Bus driver’s son holds Himachal steering
A glance into the votes showed Congress secured 43.90 per cent vote share as it wrested Himachal Pradesh from the BJP winning 40 seats in the 68-member Assembly in the hill state which maintained its tradition of voting incumbent government out of power since 1985. Despite getting 43 per cent vote share, the BJP could only manage to win 25 seats, with many segments witnessing lower victory margins.
The AAP failed to open its account, while the CPI-M also did not win any seat and its sitting MLA from Theog also lost. The gap of less than one percent between Congress and BJP vote shares was highlighted by both Prime Minister Narendra Modi and BJP chief J P Nadda in their address to party workers in Delhi after the poll results were declared.
The BJP had given the slogan of “Rajnahin, riwaz badlega”, which translates to “the convention will change, not the government”, but failed to buck the trend. In 2017 state elections, the BJP had won 44 seats, Congress 21, CPI(M) one and Independents two seats. BJP had then got 48.8 per cent votes, Congress 41.7 per cent, Independents 6.3 per cent and CPI(M) had got 1.5 per cent, while NOTA attracted 0.9 per cent votes. After the results, the alacrity with which the Congress selected Sukhvinder Singh Sukhu as Chief Minister and ensured his swearing-in the next day shows that the grand old party has finally earned some lessons after being pipped to the post by the Bharatiya Janata Party in Goa and the North Eastern states despite being the numerically stronger party. In choosing Sukhu, a grassroot sleader who has risen from the ranks and boasts very humble origins being the son of a bus driver, the Congress has displayed rare foresight. For a change Priyanka Gandhi led the campaign while Rahul was busy in Bharat Jodo Yatra. The party quickly snuffed out the mini revolt by a faction loyal to former Chief Minister Virbhadra Singh, whose widow, Pratibha Singh staked her claim to the top post in the state. She was the sitting M.P and PCC President who spearheaded the campaign. But the party adopted a clever balancing act by making Singh loyalist Mukesh Agnihotri and leader of opposition the Deputy Chief minister and promising a ministerial portfolio to the late leader’s son Vikramaditya Singh. In fact, the entire poll campaign in Himachal showed the Congress party in an aggressive, battle ready mode unlike how it virtually sleepwalked through the campaign in Gujarat unlike in 2017.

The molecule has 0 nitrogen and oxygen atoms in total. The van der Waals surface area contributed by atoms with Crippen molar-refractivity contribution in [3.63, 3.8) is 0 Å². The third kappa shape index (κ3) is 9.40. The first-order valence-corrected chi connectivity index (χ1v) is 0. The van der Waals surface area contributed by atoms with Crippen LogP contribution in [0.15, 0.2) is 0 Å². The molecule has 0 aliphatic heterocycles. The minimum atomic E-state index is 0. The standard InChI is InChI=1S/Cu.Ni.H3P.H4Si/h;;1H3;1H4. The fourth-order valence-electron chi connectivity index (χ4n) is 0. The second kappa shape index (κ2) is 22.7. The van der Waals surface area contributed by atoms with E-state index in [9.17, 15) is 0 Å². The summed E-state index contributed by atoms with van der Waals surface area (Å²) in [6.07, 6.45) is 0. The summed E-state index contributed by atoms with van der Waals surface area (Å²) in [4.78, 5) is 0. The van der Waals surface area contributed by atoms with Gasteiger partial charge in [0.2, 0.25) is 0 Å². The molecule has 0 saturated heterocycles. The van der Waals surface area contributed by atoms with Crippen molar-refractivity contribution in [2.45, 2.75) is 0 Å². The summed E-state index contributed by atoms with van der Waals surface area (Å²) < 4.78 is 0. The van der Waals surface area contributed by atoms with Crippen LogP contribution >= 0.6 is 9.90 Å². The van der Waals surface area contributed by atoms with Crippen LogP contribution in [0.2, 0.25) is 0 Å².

The AAP seemed to withdraw from the fray though it fielded candidates in 67 of 68 seats. This, no doubt, was a big factor in the Congress victory as the anti-BJP votes saw no split as happened in Gujarat.
On the other hand, the BJP had to battle factionalism and the rebel factor in Himachal where its decision to deny tickets to several sitting MLAs was met with anger. The decision to keep out former CM and veteran BJP leader Prem Kumar Dhumal also proved costly as the party lost all seats in his Hamirpur bastion. The loss was especially embarrassing for BJP president JP Nadda, as it is his home state and he had orchestrated the campaign there.
Analyzing the reasons for BJP’s shock defeat seem to be the apple growers’ plight and increased the disillusionment with the saffron party and the decision to introduce a new pension scheme for government employees proved to be the last nail in the coffin. But the Congress manifesto’s pledges to restore the old pension scheme, provide jobs and help the apple growers resonated with voters. Another key factor responsible for the Congress success in Himachal was the absence of Hindutva politics in the run-up to the election. The verdict also proved that the Narendra Modi factor does not always work in state elections.
The Congress, now led by Mallikarjun Kharge, has its task cut out to provide stable governance for the next five years in the hill state. But Sukhu also has a tough road ahead, managing factions, egos and people’s expectations.